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Information bulletin
No. 133 (April 20, 1948)

Editorial opinion in German press,   pp. 9-13 PDF (2.9 MB)


Page 10


before the special Spruchkammer in
Neustadt. Former soldiers and tens
of thousands of women and children,
who through him have lost their sons,
husbands or fathers, are of the opinion
that he should face a war crimes
tribunal instead of a Spruchkammer."
Bavaria's Food
Isar Post (Landshut) reported on a
meeting that the Director of the Office
of Military Government, Bavaria,
Murray van Wagoner, held in Passau
with mayors and country heads:
"The Germans present could not
fail to gain the impression that the
MG Director and his Agriculture Chief
are most earnestly concerned about
safeguarding the Bavarian people's
food supply . . ."
"We welcome this new way of
direct and unbureaucratic information
and hope that similar exchanges of
opinion will soon take place in other
parts of Bavaria."
"Friendship" Food
Fritz Dietz, licensee of Fraenkische
Nachrichten (Tauberbischofsheim) com-
mented on the arrival in Bremen of
the Gretna Victory, loaded with 3,000
tons of "Friendship" food and clothing
from four Pacific states and the terri-
tory of Alaska, for the Germans:
"There is nothing official, nothing
political in the ship's arrival. Behind
its trip stands pure humaneness.
Children, mothers, workers some of
whose gifts meant a sacrifice on their
part, contributed in the States of
Idaho, Washington, Montana, Oregon,
and the Territory of Alaska the cargo
being unloaded in Bremen. Their
friendship, their Christian love also
comes with it, and builds a bridge
across the ocean . . ."
The reporter of the Sueddeutsche
Allgemeine Zeltung (Pforzheim) im-
pressed by the only American woman
who accompanied the FriendshipTrain
on its tour of the US, British and
French zones, said:
"Mrs. Otis F. Lampson (representing
the State of Washington) speaks a
delightful American German . . . The
eyes of this gray-haired woman radiate
a boundless feeling of human fellow-
ship . . . She tells us, not without just
pride, how the collection scheme over
there was organized. (Mrs. Lampson
said):
"'The idea to call for a special
voluntary gift for Germany came from
a Jew. Press and radio immediately
chimed in. The success was immense.
People from all strata in the Pacific
states brought considerable quantities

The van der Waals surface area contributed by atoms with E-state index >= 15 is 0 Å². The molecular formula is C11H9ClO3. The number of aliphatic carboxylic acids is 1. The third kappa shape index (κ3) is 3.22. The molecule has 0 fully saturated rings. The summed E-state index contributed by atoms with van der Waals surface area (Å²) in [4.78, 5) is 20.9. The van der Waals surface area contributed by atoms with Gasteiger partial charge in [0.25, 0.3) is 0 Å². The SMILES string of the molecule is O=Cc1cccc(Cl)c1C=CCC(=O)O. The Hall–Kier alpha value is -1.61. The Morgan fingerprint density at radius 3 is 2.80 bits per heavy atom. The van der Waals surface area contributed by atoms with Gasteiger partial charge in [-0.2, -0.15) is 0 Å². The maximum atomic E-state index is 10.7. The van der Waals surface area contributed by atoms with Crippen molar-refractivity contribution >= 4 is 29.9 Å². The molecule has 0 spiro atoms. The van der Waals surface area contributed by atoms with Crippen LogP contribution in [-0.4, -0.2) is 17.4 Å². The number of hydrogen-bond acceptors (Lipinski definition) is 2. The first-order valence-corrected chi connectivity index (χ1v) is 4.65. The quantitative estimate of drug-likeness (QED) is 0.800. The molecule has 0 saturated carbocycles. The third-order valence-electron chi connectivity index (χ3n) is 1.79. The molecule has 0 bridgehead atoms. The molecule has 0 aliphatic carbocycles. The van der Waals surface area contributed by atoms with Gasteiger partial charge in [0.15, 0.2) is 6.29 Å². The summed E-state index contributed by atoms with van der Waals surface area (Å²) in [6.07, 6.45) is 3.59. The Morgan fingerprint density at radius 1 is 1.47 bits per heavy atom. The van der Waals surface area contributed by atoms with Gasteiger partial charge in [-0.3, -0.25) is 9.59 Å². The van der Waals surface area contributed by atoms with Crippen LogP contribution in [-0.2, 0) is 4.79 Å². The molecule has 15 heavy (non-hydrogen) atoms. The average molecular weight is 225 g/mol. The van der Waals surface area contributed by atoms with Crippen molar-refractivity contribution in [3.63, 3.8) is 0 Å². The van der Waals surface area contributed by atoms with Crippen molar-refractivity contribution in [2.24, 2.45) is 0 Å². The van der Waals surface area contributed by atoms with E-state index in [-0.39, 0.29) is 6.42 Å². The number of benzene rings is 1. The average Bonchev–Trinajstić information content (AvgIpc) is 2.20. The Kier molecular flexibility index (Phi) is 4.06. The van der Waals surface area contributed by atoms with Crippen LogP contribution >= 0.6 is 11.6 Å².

of food, clothing and money. Forty
trucks of a transport company drove
for weeks through the states, and six
railroad companies contributed the
use of freight cars . . . The long--
shoremen volunteered their labor...
We thought especially of the children;
we want the German children to learn
to laugh again. We want to live in
friendship with Germans.'"
German Democracy
Nordsee Zeitung (Bremerhaven)
asked:
"1. Can the Western Allies insist on
staying in Berlin even when the
(Soviet) blockade of the Control Coun-
cil becomes a blockade of Berlin ... ?"
"2. Can courageous men of the type
of Jacob Kaiser, who in his daily "Der
Tag" deals with those who ran away
from their own lines-can the de-
fenders of 'fortress Berlin' withstand
the increasingpressure from theEast?"
"On the answer to these questions
depends the fate of Berlin. And Berlin,
though it is no longer the capital of
Germany, is nevertheless the capital
of the German democratic will, a will.
that is much more conscious here thani
elsewhere, precisely because being
democratic in Berlin means being in'
danger."
Badische Neueste Nachrichten (Karls.
ruhe) said that the headquarters of
the Western Allies in Berlin are com.;
parable to 'advanced observation
posts'-as one called positions which
permitted a good view of parts of the
enemy front and from where artillery
fire was directed."
That this must be annoying to the
Soviets is understandable . . . The
decision of the US government not
to carry out the transfer of the US,
occupied area to the State Department
has strongly underlined the repeated
unequivocal declarations of General
Clay (the US Military Governor) that
Berlin will not be surrendered. It is
not only a question of 'observation,'
but of the prestige of the US; it is not
Berlin that is at stake, but Europe.".
Fraenkische Nachrlciten (Tauber-
bischofsheim) commented on General
Clay's words, about the readiness of
strong forces in Germany to fight and
die for freedom and democracy:
"In Germany there exists today
neither a democracy in the full mean-
INFORMATION BULLETIN
Col. Frank L Howley (right), director of the Office of Military Govern-
ment, Berlin Sector, and US representative on the Allied Kommanda-
tura, Is Interviewed by Spero Galanopulo, news commentator for AFN
Berlin. Col. Howley discussed the Kommandatura, which Is the four-
power governing body of Berlin.                    (Signal Corps)
APRIL 20, If
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